Don Cherry: ‘If I’m betting, I’d say no’ NHL season

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There’s still time to save the 2012-13 campaign, but Don Cherry certainly isn’t holding his breath.

“If I’m betting, I’d say no [NHL season],” Cherry told CBC’s Matt Galloway.

That’s a depressing reversal from his August prediction of a two-month lockout.

At this point, we can’t count on getting a full 82-game schedule even if the lockout ended today and the Winter Classic is reportedly in danger.

There’s still time to save the season, but Cherry thinks that if it doesn’t happen by Jan. 1, then “we might have [the season] gone.”

Cherry also lashed out at critics who blame NHL commissioner Gary Bettman for the lockout.

“It’s absolutely ridiculous,” he said. “[The owners] had a vote at the start… 30 said yes [to the] lockout. It wasn’t Bettman. If they had said no lockout, there wouldn’t have been a lockout. He’s the guy everybody goes after, it’s ridiculous. If 20 owners walked up to him right now and said ‘we’re going back,’ they’d go back.”

If you’re looking for a somewhat more optimistic look on our chances of having a 2012-13 campaign, then you might be interested in what Jeremy Roenick has to say.

Sabres granted permission to speak with Futa

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Earlier this month, the Los Angeles Kings promoted Mike Futa to assistant general manager.

But Futa received that promotion before the Sabres cleaned house last week, and that timing is important to note.

Because it’s now being reported, via a Kings spokesman, that the Sabres have been granted permission to speak with Futa about their GM vacancy.

It’s no surprise that Buffalo has asked to interview Futa. He was a candidate for the Sabres’ GM job in 2013 — a job that eventually went to Tim Murray.

Futa was once thought to be heir apparent to Dean Lombardi in Los Angeles. But when Lombardi was fired, the Kings went with Rob Blake instead.

Some background on Futa, courtesy the Kings:

Futa most recently served as Kings Vice President, Hockey Operations and Director of Player Personnel. This upcoming season will be Futa’s 11th season with the Kings.

Futa recently concluded his 10th full season with the Kings, and third in his most recent position. He was named VP of Hockey Operations and Director of Player Personnel in May of 2014 after serving as Director of Amateur Scouting, a position he assumed on June 5, 2007, when he originally joined the Kings.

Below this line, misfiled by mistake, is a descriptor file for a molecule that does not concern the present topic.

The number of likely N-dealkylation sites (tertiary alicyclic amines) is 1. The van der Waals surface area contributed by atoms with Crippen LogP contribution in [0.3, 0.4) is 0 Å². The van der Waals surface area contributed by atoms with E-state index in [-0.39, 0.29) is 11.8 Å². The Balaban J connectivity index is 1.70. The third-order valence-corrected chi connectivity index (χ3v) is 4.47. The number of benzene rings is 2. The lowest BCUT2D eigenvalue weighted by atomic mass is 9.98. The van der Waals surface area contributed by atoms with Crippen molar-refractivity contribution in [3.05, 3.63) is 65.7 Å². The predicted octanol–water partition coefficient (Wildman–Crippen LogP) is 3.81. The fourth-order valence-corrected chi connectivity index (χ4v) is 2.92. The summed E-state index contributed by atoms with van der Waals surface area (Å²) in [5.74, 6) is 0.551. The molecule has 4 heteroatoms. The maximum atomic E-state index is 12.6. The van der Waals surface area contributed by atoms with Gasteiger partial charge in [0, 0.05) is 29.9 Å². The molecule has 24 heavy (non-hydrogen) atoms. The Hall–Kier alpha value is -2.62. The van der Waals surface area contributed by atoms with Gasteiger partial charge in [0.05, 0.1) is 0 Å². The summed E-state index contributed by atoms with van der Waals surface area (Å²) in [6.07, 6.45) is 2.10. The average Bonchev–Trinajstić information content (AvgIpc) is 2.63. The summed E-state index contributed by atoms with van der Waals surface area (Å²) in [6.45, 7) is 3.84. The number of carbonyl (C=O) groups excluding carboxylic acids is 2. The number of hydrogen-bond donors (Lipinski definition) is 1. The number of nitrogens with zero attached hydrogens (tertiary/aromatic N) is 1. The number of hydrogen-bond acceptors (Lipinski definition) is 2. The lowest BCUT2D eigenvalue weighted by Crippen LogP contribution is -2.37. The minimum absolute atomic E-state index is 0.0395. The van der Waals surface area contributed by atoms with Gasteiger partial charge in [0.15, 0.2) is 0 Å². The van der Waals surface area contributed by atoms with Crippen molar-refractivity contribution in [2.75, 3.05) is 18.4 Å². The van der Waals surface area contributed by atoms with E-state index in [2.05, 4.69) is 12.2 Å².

Futa came to the Kings when he was appointed Co-Director of Amateur Scouting along with Mark Yannetti. Together, Futa and Yannetti rebuilt and retooled the entire Kings Amateur Scouting staff.

Related: Darryl Sutter wants to keep coaching

Habs sign Quebec League sniper Waked

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On Friday, Montreal agreed to a three-year, entry-level deal with QMHJL Rouyn-Noranda forward Antoine Waked.

Waked, 20, is coming off a strong season in which he racked up 80 points in 67 games. He finished tied for ninth in the league in goals, with 39, in what was something of a surprise. Previously, the Quebec native had never scored more than 15 goals in a campaign, suggesting Waked could be the prototypical late bloomer.

An undrafted free agent, Waked had been tied to the Habs earlier this season, with reports he’d receive an ELC at the end of his junior campaign.

With pressure on, Ken Holland is scouting more than ever

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The last time Detroit picked inside the top 10, the year was 1991. The selection was Martin Lapointe.

Suffice to say much has changed since then.

For a quarter century, the Red Wings didn’t need to put a ton of effort into the top end of the draft. They often picked in the mid-to-late 20s — if they were in the first round at all — and did most of their work in the late rounds.